Speaking to parents at the prizegiving for the national baby show last week, Areai said problems with teeth often began from a very young age, because attention to oral health was generally lacking in this country.
He said oral care was probably one of the most neglected aspects of many Cook Islanders’ health.
“We use (our teeth) every day, which is why they shouldn’t be neglected.” Areai said the World Health Organisation (WHO) defined oral health as being able to eat, speak and socialise without any discomfort or pain.
“Basically, you should have a mouth that is healthy, pain-free and which allows you to interact well with your peers.”
To illustrate the seriousness of the problem in this country, Areai says WHO statistics show 60-90 per cent of school children, and nearly 100 per cent of adults have dental cavities.
He says decaying teeth not only look bad, but tooth decay and other oral conditions can lead to other much more serious health issues.
“We have to look at oral health from a holistic point of view.
Because, bear in mind, the mouth is not separated from the heart and everything else.”
Areai said there were links between bad oral health and with rheumatic heart disease.
“That’s because bacteria involved in this disease lives in your mouth.
“So it’s important to address that; we need to look at it really seriously.”
Polynesian children were more susceptible to oral health issues, and thus possibly at greater risk of more serious diseases, than Caucasians, Areai added.
“By the age of (just) six months our children’s teeth start coming out. Studies have shown our teeth tend to come out much earlier than that of our Caucasian counterparts.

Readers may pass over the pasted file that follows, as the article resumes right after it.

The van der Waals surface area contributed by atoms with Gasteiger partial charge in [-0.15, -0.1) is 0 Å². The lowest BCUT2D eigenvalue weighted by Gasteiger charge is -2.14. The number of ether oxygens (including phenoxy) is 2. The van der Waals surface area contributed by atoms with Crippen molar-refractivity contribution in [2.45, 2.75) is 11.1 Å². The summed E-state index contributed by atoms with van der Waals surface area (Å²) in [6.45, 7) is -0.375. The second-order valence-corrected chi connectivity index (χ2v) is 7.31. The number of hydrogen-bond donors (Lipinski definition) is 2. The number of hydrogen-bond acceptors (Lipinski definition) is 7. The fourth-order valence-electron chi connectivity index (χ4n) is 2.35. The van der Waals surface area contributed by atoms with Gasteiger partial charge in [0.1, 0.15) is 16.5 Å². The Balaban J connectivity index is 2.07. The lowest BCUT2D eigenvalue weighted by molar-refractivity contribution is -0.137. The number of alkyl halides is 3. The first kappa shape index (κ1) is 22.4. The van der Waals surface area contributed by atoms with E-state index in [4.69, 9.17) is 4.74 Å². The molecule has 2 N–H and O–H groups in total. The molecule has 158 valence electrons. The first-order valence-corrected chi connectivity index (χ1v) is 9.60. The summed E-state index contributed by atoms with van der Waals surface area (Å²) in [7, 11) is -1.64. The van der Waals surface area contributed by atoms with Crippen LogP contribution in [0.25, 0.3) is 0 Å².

“Yes, it’s good to have your teeth early, but at the same time, it means the teeth are exposed to extra risks at a much earlier age. Which means as Polynesians and Cook Islanders, we have to start early when looking after our children’s teeth.
“Our job here, as mamas and papas, to look after our children, because it’s not only affecting their teeth, it’s also affecting other parts of their body.”
Areai said one of the problems Public Health faced in dealing with dental problems was a lack of oral health data on children aged under four.
“Unfortunately, (by the time) we start seeing our children in school, they are already having problems with their teeth. This is where that gap is, because in the current system we don’t catch them until they begin school.”
Areai says Public Health’s goal is to target children before they reach school.
“We have set the target that is for five-year-olds to have a least 50 per cent of their teeth not decay.
“One of the conditions that is common in our children is early childhood caries. It is where multiple number of teeth are decaying, and the point of this, is do not feed your baby with the sweetened drinks, like juice, to put them to sleep.
“That is what is causing this problem. Because the sugar gets stuck on their teeth and there’s no saliva to get rid of it.”
Areai stressed the importance of avoiding giving young children sugar and large amounts of food, because the more food that was consumed, the more likely it was that their mouth would become acidic, accelerating tooth decay.
And when it comes to prevention of dental problems in children, Areai’s main solution is tried and true.
“Some of our children are unable to brush their teeth properly, so as parents you need to help them. Even though brushing is one of a very old methods, it is maybe the best prevention that you can have.
“And it is meant to be something that children will find fun.
“The first 1000 days of the child’s life are crucial in many respects, in health and education, and we need to make sure our children get a head start.”